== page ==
Shotguns are some of the most versatile and powerful long guns available. The ability to fire different ammo types and the sheer force of most shotgun rounds means that a shotgun is seldom out of uses.
One thing it is often short of though, is ammo. There are a lot of ways to carry extra ammo on gear or the gun itself, and there are similar products to the Maxpedition out there. We'll share our observations, and you can decide if their shell card is right for you.
Maxpedition's shotgun card is a stiff-backed card with hook material on the back facing for attachment to a loop field on a the shotgun or a piece of gear. The front of the card has six elastic loops for shells. It securely holds every 12-gauge shell I've tried, and will not allow the shells to fall free when fully inserted into the loops. 20-gauge shells work in these cards as well, and are retained snugly despite their smaller size.
The card's border and elastic loops are gray, as is the back. The color, which is only khaki according to their site, is on the front panel inside the borders and mostly obscured by the shell loops, so the overall item color is gray. The khaki doesn't stand out at all, so if you're concerned with matching gear, this is not khaki. But then again... its a small piece of gear you can slap pretty much anywhere and get six more rounds for that shotgun.
The Maxpedition tag sticks out of one of the short ends. The tag is looped, so it is an excellent place to add a pull for quick extraction from a pouch or to be ditched from a piece of gear. I added a Kydex pull tab, one of our ECPT's, which formed a tactile and positive grip and index point without getting in the way or adding weight.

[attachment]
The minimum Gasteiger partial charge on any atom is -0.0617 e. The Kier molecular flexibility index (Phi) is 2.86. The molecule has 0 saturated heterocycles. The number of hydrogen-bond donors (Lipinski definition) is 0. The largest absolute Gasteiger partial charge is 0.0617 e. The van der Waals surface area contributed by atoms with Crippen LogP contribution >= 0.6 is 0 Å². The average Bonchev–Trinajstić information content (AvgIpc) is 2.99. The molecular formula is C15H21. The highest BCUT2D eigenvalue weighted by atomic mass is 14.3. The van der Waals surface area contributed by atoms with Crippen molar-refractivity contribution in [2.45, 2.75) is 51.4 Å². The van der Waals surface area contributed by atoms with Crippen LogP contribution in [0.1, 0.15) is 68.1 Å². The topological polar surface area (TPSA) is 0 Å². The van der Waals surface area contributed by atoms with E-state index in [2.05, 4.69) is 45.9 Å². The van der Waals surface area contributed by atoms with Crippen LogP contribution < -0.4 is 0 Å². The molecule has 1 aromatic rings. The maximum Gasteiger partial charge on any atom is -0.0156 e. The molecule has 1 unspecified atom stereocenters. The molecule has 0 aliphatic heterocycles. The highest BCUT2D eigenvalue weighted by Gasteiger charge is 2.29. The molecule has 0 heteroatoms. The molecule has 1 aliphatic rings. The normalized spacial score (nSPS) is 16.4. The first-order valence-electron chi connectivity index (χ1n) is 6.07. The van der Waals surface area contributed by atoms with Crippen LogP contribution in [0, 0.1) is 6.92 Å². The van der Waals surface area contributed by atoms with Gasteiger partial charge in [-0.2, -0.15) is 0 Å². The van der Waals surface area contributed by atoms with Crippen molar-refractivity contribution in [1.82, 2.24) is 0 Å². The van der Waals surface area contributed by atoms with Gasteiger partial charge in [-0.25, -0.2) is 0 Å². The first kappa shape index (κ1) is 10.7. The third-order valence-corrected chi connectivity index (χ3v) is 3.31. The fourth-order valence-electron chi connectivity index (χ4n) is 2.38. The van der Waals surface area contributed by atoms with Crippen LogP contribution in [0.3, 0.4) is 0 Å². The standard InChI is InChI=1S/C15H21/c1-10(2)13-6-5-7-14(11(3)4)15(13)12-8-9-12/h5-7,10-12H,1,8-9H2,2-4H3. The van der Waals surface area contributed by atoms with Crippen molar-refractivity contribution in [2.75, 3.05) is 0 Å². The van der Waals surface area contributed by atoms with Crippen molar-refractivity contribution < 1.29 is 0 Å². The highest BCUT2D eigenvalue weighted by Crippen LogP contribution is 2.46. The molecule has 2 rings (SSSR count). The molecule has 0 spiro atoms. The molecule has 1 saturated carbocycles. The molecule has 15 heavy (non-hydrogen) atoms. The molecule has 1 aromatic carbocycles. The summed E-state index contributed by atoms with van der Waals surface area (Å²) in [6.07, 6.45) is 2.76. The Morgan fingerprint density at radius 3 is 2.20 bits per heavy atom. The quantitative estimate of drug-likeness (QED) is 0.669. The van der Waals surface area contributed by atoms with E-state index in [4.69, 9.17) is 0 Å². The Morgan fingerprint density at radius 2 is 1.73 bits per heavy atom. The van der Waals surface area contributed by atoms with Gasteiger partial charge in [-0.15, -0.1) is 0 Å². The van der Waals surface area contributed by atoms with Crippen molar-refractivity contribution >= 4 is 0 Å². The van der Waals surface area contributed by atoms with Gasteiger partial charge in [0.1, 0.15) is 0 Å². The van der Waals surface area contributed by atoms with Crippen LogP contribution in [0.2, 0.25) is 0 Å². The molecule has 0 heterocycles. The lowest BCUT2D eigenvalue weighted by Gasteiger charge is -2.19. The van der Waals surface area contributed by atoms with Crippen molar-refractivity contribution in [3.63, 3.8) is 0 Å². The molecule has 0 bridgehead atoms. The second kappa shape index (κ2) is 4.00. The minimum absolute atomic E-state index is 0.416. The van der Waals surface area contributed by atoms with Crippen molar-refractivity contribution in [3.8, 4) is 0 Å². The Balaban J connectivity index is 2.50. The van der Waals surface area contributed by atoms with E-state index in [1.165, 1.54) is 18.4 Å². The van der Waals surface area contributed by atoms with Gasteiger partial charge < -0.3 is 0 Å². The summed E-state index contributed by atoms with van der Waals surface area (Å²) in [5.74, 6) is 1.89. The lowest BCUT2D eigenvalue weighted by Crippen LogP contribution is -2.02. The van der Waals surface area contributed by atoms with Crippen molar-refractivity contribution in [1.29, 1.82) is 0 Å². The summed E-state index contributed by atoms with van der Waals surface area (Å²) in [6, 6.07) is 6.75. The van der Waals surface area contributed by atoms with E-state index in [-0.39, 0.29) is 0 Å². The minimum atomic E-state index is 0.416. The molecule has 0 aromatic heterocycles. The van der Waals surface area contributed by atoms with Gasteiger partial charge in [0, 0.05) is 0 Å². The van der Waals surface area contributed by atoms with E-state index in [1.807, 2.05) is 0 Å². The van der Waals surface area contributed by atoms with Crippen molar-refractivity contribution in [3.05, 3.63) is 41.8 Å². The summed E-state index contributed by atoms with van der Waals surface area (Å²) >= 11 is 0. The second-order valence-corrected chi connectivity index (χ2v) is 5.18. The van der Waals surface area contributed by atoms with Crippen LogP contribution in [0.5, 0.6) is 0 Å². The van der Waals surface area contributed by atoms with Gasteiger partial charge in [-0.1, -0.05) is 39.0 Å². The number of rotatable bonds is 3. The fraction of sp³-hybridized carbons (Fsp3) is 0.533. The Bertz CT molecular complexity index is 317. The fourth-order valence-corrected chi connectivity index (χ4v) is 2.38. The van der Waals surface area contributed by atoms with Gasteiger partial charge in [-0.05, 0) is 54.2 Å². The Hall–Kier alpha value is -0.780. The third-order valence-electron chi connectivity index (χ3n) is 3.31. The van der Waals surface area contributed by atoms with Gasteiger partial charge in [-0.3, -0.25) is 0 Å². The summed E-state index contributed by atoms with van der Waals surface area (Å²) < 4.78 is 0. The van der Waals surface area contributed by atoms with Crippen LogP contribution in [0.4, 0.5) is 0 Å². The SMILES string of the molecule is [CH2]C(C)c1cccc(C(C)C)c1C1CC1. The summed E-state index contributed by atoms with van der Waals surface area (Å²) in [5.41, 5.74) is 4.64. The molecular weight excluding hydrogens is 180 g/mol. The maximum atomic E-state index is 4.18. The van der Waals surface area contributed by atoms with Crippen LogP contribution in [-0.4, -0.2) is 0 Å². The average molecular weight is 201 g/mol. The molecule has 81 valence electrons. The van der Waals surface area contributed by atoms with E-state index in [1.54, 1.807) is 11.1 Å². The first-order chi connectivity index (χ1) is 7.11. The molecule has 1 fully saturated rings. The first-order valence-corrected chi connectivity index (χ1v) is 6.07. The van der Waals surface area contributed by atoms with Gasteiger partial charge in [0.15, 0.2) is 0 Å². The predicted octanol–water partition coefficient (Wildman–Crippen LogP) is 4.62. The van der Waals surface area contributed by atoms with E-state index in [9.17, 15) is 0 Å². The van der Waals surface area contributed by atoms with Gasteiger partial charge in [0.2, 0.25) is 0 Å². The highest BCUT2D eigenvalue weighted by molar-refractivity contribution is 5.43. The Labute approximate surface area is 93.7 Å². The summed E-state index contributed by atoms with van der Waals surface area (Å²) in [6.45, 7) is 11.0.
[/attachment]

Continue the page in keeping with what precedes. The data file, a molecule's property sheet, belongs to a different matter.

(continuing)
The stitching on the card is very well done. The stitching is straight, heavy duty, and even. You can rip this card off of gear and throw it around with no fear of it coming apart.
The card itself is very stiff. It does not curl or fold easily, even when left loaded. I see this as a good thing, I've made a few homemade shotgun cards myself, and they curl up if left loaded too long. I know other cards are stiff to prevent this, but this is one of the most rigid cards out there due it its size and backing.
And that brings me to the one downside of the Maxpedition card. The size. The Maxepdition cards are 3"X 6". This makes them a bit bigger than other cards out there. Many of the minimalist designs are barely larger than the elastic loops. So the Maxpedition covers up more space on gear or on a gun. This hasn't been a problem for me so far, but it does look strange on a shotgun receiver, and does impact the field of view a bit. I'll test out smaller cards and see which I prefer, but I like the durability of the Maxpedition and the ease of throwing it on a loop field due to the large footprint of the piece.
I'm going to preface this section by admitting that I'm not a 3-Gun shooter (yet) and I have many more training hours logged on my pistols and carbines than my shotgun. That said, in the amount of time I've spent running a shotgun, I've developed some fairly distinct preferences. Coming from semi-auto pistols and rifles, the capacity on most shotguns is staggeringly limited to me. When I bought the Maxpedition cards, it was with the intention of getting extra rounds on the gun to help offset the capacity issue.